Friday, June 29, 2012

Another chapter closes...

I stopped by Mark's office yesterday to pick up the last two boxes full of his personal effects.  I thank God that I haven't been rushed , it's taken me several months to accomplish.  The first few times were the hardest, being in the space that was personally his own for 20 years.  Everything in that room screamed "Mark". 

I didn't sort much of anything, except what was TPWD's versus what was his.  I don't know what the boys will want, so I'm going to store it all.  Down the road, in a few years, hopefully, the three of us will able to go through the boxes, picking out what is worth saving and what is not.  I just don't feel qualified to make that decision for them. 

The decision is much like the one I made on the fly after Mark's second surgery in the hospital, the day before he died.  Both boys wanted to see him---badly.  They realized, in their own 8 and 9 year old way, that their daddy was gravely ill.  I didn't want them to look back in 5 years, blaming me for not letting them visit him, even while in such a precarious state.  I rationalized that if he made it (and I prayed so hard that he would!), we could look back as a family, and remember how sick he was, and how he miraculously recovered.  If the unthinkable happened, and we lost him, it was at least a time where they could see him one last time, and feel his warm hand on them, see his adoring eyes looking at them both, and have maybe some closure down the line.  The chaplain at the hospital at the time discouraged me from allowing them to see him....I am so glad I didn't let her sway me.  I did the right thing.  They got to touch him, kiss him, tell him how much they loved him.  And he told them the same, even though he could not speak with a ventilator in place. 

I've made most decisions by the seat of my pants---or at least that's what I joke.  But I'm not telling the whole truth.  I have prayed seriously about most major decisions since he has died.  Some more than others.  But all in some form or fashion.  God's certainly alot better at these decisions than I am.  And he hasn't failed me yet.

I look at the calendar and it's been 11 months tomorrow that he died.  I miss him terribly.  It's not so much a feeling as it was at first, like my arms had been cut off.  It's more of a wistful sadness, as I realize that this is my new reality.  I'm heading a family of three.   All of the shared responsibilities we tag-teamed on, are mine.  And mine alone.  I'm getting roof estimates.  I've taken a broken basketball goal apart and hauled it to the landfill.  I've contracted workers to remove my broken jacuzzi, to break up the concrete surrounding it, to dig out the wisteria behind it.  I water my thirsty yard once a week, moving the soaker hoses around every 30 minutes  I agonize over rising health insurance costs, and wonder what I should do.  All of these are things I would've passed off to my more capable husband.  I have so much to do, I don't think I will ever get caught up.

But in the midst of it all, I find time for fun with my boys.  For example, this afternoon, I took them and a friend to see "Men in Black 3."  There's no better place to be than in an airconditioned theatre whenever it's well over 100 degrees outdoors.   It made us a bit sad at the end, where Will Smith discovers the circumstances in which his dad died whenever Will's character was very young.  There were a few tears shed on our way home.  AJ and Ben can truly empathize with others who have lost what they have lost.  I think it will make them even more compassionate young men.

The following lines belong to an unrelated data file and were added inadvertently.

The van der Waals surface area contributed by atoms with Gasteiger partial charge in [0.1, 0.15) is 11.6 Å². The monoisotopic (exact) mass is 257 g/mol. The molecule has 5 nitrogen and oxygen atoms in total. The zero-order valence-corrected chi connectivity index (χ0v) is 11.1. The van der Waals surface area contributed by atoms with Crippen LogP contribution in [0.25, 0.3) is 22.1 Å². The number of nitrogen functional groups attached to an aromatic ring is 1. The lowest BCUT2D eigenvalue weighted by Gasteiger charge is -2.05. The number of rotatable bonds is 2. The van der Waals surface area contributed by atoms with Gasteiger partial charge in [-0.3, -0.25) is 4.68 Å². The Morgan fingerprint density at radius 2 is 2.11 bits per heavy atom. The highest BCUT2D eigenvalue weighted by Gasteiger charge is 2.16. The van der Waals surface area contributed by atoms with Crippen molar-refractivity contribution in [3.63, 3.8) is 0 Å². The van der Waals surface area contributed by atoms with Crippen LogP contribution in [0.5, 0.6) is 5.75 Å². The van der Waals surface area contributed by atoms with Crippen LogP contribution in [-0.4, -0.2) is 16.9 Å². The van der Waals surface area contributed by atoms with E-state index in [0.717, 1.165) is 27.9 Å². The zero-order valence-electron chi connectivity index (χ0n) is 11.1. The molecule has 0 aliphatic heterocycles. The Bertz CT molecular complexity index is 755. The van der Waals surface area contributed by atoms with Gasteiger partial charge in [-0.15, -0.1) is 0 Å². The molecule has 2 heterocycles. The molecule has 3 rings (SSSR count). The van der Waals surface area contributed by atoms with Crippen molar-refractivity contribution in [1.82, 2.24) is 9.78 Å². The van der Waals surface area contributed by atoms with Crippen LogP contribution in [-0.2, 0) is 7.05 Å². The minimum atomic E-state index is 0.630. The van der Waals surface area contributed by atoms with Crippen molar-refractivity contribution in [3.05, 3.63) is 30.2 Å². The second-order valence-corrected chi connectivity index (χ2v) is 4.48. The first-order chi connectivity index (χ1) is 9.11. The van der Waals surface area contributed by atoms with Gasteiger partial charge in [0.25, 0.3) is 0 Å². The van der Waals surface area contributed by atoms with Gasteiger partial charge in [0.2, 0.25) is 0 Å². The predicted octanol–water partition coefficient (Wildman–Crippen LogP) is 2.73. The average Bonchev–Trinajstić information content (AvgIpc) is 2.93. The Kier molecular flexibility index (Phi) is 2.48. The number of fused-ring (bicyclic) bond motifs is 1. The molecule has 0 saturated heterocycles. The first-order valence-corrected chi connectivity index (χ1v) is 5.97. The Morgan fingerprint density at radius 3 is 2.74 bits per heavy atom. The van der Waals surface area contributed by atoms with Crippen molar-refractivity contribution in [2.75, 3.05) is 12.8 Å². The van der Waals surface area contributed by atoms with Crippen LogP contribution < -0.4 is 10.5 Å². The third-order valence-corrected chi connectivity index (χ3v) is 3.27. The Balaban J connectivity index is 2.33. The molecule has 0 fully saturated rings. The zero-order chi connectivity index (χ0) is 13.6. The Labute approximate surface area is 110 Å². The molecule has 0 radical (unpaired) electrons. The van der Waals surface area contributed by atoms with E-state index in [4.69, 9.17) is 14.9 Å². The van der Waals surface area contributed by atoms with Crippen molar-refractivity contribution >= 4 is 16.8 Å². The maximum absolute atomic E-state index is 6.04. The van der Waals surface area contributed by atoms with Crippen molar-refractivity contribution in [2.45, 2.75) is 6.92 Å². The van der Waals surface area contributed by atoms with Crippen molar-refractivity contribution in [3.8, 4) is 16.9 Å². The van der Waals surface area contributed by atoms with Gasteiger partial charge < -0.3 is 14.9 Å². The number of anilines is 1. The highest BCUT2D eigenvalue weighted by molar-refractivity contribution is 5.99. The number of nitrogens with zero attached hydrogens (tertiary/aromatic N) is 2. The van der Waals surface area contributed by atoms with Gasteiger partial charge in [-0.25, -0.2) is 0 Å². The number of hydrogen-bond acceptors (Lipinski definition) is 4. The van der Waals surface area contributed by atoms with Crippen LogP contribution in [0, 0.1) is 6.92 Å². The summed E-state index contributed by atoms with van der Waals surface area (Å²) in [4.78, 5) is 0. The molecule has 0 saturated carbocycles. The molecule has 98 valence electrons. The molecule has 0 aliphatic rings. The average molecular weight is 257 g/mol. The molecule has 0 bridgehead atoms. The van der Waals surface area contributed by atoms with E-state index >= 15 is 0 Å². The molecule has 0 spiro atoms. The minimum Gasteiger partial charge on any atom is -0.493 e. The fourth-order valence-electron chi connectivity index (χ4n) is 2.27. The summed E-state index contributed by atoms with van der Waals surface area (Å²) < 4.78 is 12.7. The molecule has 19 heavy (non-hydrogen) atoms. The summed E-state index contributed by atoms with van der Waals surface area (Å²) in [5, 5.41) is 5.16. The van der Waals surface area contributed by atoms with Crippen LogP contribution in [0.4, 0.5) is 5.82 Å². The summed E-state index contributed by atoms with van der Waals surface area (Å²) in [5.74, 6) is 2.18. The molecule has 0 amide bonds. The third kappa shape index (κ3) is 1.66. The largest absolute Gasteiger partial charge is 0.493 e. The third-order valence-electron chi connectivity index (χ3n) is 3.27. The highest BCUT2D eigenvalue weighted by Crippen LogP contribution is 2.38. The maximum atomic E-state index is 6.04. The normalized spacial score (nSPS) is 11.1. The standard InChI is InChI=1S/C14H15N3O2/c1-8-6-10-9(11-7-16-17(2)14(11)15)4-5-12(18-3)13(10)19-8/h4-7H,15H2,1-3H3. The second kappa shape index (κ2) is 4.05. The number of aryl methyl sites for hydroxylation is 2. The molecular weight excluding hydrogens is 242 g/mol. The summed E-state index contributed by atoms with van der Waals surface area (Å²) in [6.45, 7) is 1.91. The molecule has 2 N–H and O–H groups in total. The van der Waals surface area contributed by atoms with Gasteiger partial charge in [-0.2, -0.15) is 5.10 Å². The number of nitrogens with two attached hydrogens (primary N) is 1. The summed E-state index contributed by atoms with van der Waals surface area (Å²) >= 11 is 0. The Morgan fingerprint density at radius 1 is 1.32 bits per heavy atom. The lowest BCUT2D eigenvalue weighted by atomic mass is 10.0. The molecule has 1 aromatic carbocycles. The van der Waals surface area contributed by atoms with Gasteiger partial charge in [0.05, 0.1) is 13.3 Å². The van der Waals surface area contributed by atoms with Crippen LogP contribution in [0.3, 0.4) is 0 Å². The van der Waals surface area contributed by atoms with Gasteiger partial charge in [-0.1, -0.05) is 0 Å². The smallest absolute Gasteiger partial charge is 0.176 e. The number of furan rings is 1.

Going back to Mark's office.  I didn't know how I would feel as I pulled out of the parking lot.  Another big chapter closed as I left.  Now, I really don't have any reason to be in that building.  His coworkers have been so good and supportive of the three of us, and I know I'm welcome there anytime.  But his position has been interviewed for, and will be filled probably within the next two weeks.  I'm okay with that.  It is time that the crew has another supervisor, someone who can lead them.  No one will ever do it as well as Mark, I have no doubt.  I pray that the best person to try is chosen. 

How do people get through something like this without God?  I'm serious.  Without hope for heaven, without the Holy Spirit by my side, without knowing that Jesus is walking beside me, petitioning God for the extra help that we need, I would be in a sad sorry state.  With God, I feel empowered, even on my worst of days.  There is nothing He can't do, and if I continue to trust Him with everything, my family will continue to heal and thrive. 

And we're doing just that.  Smiles through tears, sadness tinged with joy, blessings overflowing still in sad circumstances. 

God is doing great things through us.  We are unworthy, but grace covers that unworthiness.  And we still have much to be thankful for and happy about.  Praise God!

Wednesday, June 27, 2012

God's our guardian......

"God's your Guardian, right at your side to protect you. 
Shielding you from sunstroke, sheltering you from moonstroke.
God guards you from every evil, he guards your very life.
He guards you when you leave and when you return,
he guards you now, he guards you always."
Psalm 121:5-8 (The Message)

We've just finished a 3-day Ben birthday celebration, as my "baby" turned 9 on Sunday, June 24th.  All things considered, it went well.  We missed Mark, for sure, he loved a good party...he WAS the party, in fact.  It's amazing how one person can grab the center of attention, and everyone gravitates to them...they are always in a good mood, always ready with a smile & positive reinforcement.  That was Mark, for sure. 

Knowing that, I was a bit apprehensive as his cousin Janet, and her husband, Robby travelled via car to visit for the day on Saturday the 23rd.  They live in Seattle, so we haven't had the opportunity to see them in person since Mark died.  I realize it will be hard for all of us.  My boys are so excited to see them, and although there were some tears shed during the day, it was a memorable visit, filled with laughter and shared memories.  That's what I love about can not see someone for years, practically, and once you are in their presence, it's like you were never apart.  The connection cannot be broken.  You have a shared past, for better or for worse.  You love the same people.  You've either grown up connected to them, or aquired them through marriage.  That was day 1 of the Ben-athon Birthday.